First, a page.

Hypertension (high blood pressure) is a leading cause of death and disability worldwide. It is a primary risk factor for numerous medical conditions, including heart attacks, strokes, heart failure, kidney disease, atrial fibrillation, and dementia.
Blood pressure (BP) control is so critical that when the American Heart Association and the American College of Cardiology updated their treatment guidelines in 2017, they called for more aggressive blood pressure treatment. They lowered the definition of normal, or optimal, blood pressure to less than 120/80 mm Hg, and they recommended treatment for blood pressure higher than 130/80 mm Hg.
Doctors worry about treating high blood pressure too aggressively
Physicians have historically worked to optimize blood pressure, yet many doctors have been reluctant to be overly aggressive. This is likely based on our Hippocratic Oath of “first, do no harm.” There is concern that lowering blood pressure too aggressively might result in symptoms of weakness and fatigue, or lightheadedness and dizziness. These symptoms, especially in older patients, could result in a fall with the potential for injury or disability.
A reduction in blood pressure with a change in position is called orthostatic hypotension. It typically occurs when someone goes from sitting to standing. Most of us have experienced momentary symptoms, noting dark vision after getting up too quickly. This is typically a short-lived event, lasting only seconds and resolving quickly. But what if these symptoms were severe enough or lasted long enough to be dangerous?
Study finds intensive hypertension treatment does not cause dangerous drops in blood pressure
A recent meta-analysis published in Annals of Internal Medicine reviewed five trials to examine the effect of intensive blood pressure-lowering treatment, and to answer the question: does intensive blood pressure treatment cause a dangerous drop in blood pressure? The analysis included over 18,000 participants, and study quality was noted to be good, with minimal variation between trials.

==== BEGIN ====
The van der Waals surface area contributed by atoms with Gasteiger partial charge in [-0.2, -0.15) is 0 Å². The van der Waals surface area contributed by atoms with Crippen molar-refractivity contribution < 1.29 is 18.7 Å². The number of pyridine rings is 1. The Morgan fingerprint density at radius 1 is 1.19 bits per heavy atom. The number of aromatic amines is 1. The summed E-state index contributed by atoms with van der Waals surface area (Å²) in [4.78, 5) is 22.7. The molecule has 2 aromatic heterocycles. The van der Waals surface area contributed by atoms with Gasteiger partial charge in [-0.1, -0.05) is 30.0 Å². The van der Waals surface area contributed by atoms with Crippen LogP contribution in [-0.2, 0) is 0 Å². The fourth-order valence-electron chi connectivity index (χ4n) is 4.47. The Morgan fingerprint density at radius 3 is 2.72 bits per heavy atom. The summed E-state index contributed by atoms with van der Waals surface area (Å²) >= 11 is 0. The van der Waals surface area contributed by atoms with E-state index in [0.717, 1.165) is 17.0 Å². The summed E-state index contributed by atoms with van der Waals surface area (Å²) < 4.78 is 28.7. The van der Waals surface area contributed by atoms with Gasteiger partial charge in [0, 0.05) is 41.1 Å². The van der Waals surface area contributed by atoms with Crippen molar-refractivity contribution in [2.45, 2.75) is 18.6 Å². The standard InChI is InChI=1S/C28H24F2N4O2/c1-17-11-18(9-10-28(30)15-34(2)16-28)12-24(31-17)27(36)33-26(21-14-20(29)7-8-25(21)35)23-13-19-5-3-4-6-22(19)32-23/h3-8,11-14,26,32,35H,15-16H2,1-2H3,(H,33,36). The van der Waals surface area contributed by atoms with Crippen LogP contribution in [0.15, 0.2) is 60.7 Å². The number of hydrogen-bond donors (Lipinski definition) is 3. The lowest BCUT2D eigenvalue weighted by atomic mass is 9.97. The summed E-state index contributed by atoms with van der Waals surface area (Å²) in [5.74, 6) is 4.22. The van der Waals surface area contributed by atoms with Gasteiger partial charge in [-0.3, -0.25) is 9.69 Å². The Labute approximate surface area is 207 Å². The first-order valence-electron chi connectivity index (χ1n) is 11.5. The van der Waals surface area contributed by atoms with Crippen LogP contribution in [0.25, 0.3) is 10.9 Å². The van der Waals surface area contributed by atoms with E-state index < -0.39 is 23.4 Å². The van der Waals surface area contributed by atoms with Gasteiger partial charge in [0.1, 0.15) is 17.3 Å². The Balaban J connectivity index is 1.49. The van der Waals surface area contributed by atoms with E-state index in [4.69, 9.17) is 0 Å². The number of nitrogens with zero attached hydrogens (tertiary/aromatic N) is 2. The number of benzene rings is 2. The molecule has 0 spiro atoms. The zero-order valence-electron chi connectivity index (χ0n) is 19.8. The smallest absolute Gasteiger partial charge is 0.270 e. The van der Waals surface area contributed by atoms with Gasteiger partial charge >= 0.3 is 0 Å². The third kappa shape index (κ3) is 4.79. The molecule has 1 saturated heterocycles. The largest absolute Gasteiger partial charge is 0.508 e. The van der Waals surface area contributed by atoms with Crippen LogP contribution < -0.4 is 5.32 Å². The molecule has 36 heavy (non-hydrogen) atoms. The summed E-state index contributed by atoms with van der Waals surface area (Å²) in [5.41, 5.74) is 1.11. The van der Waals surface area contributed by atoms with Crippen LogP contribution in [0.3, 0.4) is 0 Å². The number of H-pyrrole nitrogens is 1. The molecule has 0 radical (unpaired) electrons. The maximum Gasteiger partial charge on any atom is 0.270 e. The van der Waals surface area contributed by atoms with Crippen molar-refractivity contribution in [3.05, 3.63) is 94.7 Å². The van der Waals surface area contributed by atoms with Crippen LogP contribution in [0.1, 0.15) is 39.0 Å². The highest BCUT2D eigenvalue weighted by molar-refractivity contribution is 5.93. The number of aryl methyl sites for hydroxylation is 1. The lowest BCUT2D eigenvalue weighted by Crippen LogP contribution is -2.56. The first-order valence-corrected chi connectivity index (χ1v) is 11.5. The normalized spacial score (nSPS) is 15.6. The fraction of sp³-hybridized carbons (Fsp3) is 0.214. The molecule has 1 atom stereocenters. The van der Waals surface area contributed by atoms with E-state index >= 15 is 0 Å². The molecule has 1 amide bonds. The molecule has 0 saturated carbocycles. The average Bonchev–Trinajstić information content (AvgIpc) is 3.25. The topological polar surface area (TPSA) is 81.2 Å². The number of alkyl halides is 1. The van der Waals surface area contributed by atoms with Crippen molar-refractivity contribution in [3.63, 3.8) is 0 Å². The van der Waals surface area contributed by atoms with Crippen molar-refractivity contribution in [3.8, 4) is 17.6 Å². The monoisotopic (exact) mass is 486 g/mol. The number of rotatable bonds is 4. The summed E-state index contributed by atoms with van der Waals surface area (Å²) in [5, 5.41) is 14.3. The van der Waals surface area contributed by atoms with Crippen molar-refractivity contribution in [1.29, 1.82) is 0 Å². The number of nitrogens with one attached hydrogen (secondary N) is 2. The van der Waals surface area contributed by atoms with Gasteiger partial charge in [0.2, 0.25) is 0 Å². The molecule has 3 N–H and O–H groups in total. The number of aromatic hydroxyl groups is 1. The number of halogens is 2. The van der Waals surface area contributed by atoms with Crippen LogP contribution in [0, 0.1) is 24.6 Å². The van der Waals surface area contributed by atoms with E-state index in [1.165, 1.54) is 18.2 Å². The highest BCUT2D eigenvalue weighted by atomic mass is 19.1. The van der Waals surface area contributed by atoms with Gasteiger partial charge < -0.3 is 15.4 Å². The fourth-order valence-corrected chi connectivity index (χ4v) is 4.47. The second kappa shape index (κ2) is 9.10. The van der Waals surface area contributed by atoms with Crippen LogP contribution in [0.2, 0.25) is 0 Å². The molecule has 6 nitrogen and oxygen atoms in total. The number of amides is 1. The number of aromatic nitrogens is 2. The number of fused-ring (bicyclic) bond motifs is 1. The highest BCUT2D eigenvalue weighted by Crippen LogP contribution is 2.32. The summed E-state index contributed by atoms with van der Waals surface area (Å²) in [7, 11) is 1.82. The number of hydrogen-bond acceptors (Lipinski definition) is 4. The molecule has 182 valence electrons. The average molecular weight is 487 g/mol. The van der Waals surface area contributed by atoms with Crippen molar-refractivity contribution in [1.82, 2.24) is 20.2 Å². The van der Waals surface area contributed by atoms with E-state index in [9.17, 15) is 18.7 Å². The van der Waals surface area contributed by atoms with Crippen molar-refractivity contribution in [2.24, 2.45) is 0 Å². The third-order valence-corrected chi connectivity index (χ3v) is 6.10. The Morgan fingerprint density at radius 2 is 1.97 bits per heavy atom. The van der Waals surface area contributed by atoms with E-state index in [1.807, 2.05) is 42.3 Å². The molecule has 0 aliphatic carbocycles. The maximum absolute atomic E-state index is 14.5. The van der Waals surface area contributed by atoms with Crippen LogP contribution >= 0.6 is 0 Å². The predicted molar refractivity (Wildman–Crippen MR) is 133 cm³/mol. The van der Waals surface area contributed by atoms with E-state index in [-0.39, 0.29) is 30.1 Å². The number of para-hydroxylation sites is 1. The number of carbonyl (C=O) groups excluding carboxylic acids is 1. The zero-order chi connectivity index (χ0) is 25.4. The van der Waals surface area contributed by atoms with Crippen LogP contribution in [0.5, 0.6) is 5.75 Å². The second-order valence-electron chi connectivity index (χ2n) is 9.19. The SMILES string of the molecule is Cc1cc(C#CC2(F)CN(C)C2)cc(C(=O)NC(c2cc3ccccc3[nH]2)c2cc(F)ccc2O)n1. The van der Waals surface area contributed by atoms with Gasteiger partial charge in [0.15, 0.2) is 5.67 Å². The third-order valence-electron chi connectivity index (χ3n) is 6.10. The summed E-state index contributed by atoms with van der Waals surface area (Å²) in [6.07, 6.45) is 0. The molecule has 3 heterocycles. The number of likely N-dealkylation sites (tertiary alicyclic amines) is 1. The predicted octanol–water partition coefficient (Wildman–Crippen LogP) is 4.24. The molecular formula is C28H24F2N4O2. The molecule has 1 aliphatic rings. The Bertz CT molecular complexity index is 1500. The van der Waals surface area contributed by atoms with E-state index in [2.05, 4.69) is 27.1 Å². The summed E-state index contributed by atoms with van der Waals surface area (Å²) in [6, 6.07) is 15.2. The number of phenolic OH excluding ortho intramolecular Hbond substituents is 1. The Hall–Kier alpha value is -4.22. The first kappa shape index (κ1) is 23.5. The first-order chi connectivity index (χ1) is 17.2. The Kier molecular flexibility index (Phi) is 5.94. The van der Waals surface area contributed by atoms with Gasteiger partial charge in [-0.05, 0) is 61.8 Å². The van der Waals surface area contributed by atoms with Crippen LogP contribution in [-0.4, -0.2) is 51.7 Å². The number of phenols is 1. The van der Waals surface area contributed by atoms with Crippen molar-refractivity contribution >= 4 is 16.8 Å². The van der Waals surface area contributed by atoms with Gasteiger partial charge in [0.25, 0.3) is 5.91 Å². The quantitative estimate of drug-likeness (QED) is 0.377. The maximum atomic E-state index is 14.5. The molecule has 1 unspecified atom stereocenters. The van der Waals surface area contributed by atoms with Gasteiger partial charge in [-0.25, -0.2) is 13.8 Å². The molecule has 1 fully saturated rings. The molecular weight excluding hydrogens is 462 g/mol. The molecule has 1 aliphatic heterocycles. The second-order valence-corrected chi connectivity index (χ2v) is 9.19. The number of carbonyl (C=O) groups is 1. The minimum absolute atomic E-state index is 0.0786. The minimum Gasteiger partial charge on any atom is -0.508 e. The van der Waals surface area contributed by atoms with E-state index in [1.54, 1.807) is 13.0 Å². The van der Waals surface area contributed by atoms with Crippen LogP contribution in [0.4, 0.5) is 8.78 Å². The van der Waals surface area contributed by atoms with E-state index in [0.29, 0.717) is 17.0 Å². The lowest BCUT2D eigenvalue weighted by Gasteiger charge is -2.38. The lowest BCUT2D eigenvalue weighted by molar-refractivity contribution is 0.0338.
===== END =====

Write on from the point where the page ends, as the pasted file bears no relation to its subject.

This meta-analysis analyzed randomized studies in which patients were assigned to either intensive blood pressure control, less intensive blood pressure control, or a placebo, for at least six months. The studies documented both seated and standing blood pressure readings, and the standing blood pressure readings were taken after standing for at least one minute. Orthostatic hypotension was defined as a drop in seated to standing blood pressure of at least 20 mm Hg systolic blood pressure (the top number in a BP reading) and at least 10 or more mm Hg diastolic blood pressure (the bottom number).
The study results provide an important take-home message for both patients and their physicians: intensive blood pressure lowering was not associated with orthostatic hypotension, and in fact intensive treatment decreased the risk of orthostatic hypotension. These results should give physicians peace of mind when aiming for lower blood pressure goals.
One less worry when selecting blood pressure treatment
Given that Americans have a greater than 80% lifetime risk of hypertension, most individuals with a normal blood pressure are likely to eventually develop elevated blood pressure. Regular blood pressure measurements are essential to ensure prompt treatment.
Treatment should usually start with lifestyle changes such as weight loss, regular exercise, and a healthy diet, which means limiting processed foods and sodium, working on portion control, and limiting alcohol. These changes can have a significant impact on blood pressure, but they’re not always enough. If you do need medications, you and your doctor can select a treatment without worrying about orthostatic hypotension.
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